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In fire vs. police contest, awareness wins

by Jordan Green

The firefighters were celebrating in the parking lot of Hanes Hosiery Community Center on Sunday evening in a sea of red and pink T-shirts with a ladder truck parked prominently on the corner of Reynolds Boulevard and Akron Drive.

Those pink shirts were presumably conceived as a way to raise awareness about breast cancer, but they certainly suited the cause at hand — consciousness about domestic violence.

Police officers, in contrast were scarce 10 minutes after the game punctually ended at 6 p.m.

No knots of blue T-shirts. No laudatory gaggles. No lingering conversations.

“I wondered why they brought all their fire vehicles,” quipped color commentator OC Wardlow as the firefighters widened their lead to a final score of 48-39 in the fourth quarter. “I guess they don’t want to get any tickets going home.”

Although the firefighters carried the trophy out, it was really the police officers’ ballgame, and at least one police officer was beaming at the end of the contest.

“The idea started with the victims assistance coordinators, who are police employees,” Lt. Chris Lowder said. “They came up with the idea. October is Domestic Violence Awareness Month. The police and firefighters have basketball teams, and we just thought a great way to raise awareness would be playing each other in a basketball game.”

This was the inaugural event, and Lowder said next year the department aims to build a fundraising component into the game.

Leaving the community center, fire Chief Antony Farmer noted with satisfaction that the domestic violence awareness game constituted reciprocation after the fire department invited their police counterparts to play a game for the After the Fire event to raise money for people burned out of their houses.

“I believe fire is up two games,” he said, “so obviously they’re going to have to practice.”

Lowder attended the game with his son. “A lot of this is about, when you call 911, there’s a crisis or an emergency,” he said. “We want people to see us in another light. We’re here to raise awareness about domestic violence. But it’s a way for us to give back to the community in a positive way. There are a lot of firefighters and police officers who are here with their families, and it’s a way for us to step outside of the firstresponder role.”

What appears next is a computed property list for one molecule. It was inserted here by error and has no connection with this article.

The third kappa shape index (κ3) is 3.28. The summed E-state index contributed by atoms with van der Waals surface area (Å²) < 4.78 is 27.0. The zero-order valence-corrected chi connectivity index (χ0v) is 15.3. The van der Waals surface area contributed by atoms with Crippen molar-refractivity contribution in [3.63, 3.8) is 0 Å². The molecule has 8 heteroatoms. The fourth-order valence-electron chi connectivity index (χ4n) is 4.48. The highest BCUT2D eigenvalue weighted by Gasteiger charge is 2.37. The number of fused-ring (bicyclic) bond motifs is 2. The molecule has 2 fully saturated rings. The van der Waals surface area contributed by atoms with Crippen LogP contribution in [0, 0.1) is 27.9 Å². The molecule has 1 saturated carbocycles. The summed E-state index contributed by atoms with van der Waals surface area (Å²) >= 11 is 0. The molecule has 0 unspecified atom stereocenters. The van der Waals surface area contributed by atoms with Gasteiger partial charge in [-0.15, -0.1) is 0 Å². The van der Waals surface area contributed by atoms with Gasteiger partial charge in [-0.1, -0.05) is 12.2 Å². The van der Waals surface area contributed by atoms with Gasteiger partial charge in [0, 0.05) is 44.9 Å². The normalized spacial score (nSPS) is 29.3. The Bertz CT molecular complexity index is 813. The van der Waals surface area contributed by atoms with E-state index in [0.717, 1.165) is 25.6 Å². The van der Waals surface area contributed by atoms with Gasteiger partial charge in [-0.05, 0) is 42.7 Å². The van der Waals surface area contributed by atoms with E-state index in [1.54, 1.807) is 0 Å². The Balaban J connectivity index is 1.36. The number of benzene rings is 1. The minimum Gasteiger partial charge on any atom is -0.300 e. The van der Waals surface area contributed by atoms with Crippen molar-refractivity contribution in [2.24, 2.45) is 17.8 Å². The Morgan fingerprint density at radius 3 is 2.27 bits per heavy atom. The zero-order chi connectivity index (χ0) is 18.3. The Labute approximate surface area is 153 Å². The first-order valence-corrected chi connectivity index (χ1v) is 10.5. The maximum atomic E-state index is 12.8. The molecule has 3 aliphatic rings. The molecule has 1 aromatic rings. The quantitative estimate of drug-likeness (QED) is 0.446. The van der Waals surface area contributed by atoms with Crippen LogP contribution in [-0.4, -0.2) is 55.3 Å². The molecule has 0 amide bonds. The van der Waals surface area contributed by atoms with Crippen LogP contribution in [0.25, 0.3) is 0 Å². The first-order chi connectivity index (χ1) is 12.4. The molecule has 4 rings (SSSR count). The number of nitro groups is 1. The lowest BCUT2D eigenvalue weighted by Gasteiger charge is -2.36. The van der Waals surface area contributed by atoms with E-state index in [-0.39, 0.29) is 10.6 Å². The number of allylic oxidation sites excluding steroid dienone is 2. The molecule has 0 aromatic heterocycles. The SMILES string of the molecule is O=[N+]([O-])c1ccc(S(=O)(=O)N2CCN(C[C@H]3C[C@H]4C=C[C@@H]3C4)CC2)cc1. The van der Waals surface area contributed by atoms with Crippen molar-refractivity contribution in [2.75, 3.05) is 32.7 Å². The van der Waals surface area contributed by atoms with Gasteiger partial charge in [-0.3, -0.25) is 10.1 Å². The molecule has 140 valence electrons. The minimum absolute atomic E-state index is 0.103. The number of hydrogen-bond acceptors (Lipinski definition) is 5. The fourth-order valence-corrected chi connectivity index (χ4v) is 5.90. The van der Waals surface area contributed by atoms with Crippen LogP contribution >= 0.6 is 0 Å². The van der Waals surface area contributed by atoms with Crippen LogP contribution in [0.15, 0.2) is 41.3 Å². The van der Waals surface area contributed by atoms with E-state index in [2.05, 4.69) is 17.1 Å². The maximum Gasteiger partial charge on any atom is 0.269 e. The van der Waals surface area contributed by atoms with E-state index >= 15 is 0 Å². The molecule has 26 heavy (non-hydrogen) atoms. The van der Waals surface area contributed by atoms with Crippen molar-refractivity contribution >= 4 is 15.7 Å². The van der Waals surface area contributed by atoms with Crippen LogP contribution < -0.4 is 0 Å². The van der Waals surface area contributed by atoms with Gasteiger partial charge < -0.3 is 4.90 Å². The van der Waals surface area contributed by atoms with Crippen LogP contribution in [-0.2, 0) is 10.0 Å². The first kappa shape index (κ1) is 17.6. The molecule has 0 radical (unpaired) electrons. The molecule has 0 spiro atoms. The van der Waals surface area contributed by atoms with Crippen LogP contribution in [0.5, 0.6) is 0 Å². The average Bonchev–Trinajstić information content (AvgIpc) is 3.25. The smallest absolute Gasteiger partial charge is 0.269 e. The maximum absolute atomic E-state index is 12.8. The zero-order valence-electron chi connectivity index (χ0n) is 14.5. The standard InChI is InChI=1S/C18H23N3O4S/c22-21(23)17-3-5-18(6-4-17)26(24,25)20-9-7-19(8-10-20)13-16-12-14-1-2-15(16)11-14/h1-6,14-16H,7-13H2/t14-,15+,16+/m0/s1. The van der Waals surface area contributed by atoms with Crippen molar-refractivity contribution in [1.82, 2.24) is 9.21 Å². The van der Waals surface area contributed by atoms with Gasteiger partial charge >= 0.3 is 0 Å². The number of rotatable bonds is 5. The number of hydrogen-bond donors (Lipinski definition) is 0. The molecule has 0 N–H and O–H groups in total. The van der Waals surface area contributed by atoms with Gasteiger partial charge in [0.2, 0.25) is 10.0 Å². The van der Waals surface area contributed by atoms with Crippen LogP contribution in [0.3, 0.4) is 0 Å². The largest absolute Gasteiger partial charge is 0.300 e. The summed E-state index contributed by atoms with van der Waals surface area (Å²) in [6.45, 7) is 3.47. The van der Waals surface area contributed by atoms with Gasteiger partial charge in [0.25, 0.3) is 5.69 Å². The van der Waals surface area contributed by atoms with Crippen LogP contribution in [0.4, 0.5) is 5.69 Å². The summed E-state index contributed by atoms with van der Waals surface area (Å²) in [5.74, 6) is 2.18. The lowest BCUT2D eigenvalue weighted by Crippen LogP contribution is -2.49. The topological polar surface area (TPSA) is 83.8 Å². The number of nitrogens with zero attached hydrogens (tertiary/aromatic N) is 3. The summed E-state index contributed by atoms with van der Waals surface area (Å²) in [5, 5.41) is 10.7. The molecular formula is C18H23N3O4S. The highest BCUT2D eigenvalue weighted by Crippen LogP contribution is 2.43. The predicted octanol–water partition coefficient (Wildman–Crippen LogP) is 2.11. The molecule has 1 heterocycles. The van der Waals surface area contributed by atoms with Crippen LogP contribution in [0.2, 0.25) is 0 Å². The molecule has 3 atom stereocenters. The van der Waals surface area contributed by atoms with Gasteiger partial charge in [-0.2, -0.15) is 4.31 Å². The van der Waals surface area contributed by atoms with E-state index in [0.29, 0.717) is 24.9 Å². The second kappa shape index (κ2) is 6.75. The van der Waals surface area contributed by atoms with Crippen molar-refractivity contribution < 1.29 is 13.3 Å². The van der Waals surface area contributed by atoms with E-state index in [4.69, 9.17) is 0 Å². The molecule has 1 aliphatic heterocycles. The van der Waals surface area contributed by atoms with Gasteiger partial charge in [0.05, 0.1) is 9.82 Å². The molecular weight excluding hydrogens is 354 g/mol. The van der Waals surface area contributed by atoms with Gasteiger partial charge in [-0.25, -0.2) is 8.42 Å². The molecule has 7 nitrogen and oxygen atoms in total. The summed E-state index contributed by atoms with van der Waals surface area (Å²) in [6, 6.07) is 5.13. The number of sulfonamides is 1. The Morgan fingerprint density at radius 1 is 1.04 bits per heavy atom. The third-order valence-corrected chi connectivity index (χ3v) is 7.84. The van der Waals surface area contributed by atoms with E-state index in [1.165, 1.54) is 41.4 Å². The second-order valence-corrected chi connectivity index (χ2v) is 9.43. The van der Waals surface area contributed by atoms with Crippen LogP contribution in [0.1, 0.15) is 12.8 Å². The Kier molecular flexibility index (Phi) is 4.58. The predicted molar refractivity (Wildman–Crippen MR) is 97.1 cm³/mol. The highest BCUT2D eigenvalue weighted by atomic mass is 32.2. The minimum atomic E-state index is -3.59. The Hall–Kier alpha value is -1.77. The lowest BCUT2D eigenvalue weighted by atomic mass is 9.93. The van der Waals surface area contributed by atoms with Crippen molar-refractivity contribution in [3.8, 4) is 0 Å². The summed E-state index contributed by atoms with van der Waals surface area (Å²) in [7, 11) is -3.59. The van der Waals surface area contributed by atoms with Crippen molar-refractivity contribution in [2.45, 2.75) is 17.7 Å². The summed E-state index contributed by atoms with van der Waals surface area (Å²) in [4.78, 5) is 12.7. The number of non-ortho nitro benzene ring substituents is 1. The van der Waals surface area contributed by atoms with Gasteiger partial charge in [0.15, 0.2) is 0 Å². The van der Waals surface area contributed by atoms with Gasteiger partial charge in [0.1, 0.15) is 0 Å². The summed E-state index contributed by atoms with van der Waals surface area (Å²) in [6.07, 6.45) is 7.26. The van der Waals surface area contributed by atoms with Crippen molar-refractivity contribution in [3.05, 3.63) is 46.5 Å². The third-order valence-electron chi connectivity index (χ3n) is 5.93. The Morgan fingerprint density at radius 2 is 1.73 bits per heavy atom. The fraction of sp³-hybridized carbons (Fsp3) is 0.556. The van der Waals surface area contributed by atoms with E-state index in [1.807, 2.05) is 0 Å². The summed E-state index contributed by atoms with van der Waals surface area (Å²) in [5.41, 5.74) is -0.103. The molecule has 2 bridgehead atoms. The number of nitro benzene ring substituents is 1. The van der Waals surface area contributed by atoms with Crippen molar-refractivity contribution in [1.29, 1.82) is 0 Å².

The cops and firefighters wore different kinds of uniforms on the court: Winston-Salem’s finest wore blue naturally, and the bravest wore red.

The kids got to model the first-responder identity. Young boys representing each department competed in a free-throw contest, which began with rifling through a pile of clothing at half court. The older boy managed to pull on fire boots, a shirt and hat first, followed by his opponent donning standard-issue police boots, shirt and peaked cap. The smaller boy took position almost directly under the basket and powered the ball with all his might, scrupulously retrieving his cap each time it fell.

“The enthusiastic fireman won,” Wardlow said. “I’m sorry, the policeman won. Y’all keep your uniforms on. Report for work tomorrow.”

The firefighters put on a better show, but the police might have come with more heart.

Winston-Salem’s bravest made their way onto the floor led by a swaggering Sparky the Fire Dog in a haze of smoke as the Winston-Salem State University cheerleading squad leant hype and class.

The finest came out to the sound of “Bad Boys” followed by a small cheerleading squad from the Enrichment Center, known as the EC Stars, a group of special-needs adults whose standout member was a tall, enthusiastic, young man.

City Manager Lee Garrity may have been enjoying himself the most, pointing with delight towards the police department’s young freethrow proxy.

“Domestic violence is a very serious thing for our community,” he said. “This is a very good thing to raise awareness of. Let’s have fun. And whichever team wins, I’m going to buy barbecue for all of ’em.”

After a sloppy and spirited first quarter, the floor opened for all comers to dance the Wobble. Judge Camille Banks-Payne, wearing an NC A&T University jersey, strolled onto the floor. Sparky boogied with the Winston-Salem State University cheerleaders. Officer Claudia Morgan, a cheerleading coach, danced with her EC Stars.

Police Chief Barry Rountree watched from the sidelines, as Wardlow urged him to join the fray.

As the game progressed, Wardlow teased the players.

“Mr. Singletary, I don’t think they’re keeping fouls in this game, but if they were you’d be out.”

“Austin is the best air-ball passer in here.” One of the firefighters’ supporters vociferously protested a couple calls by the referee that he deemed to be too lax on the police.

“We got a hostile fan in here,” Wardlow commented.

Later, he remarked, “You’re gonna get a ticket when you leave here.”

As the fourth quarter wound down, the firefighters intensified their assault and widened their lead.

“They’re on fire,” Wardlow enthused. “It’s firefighting time.”

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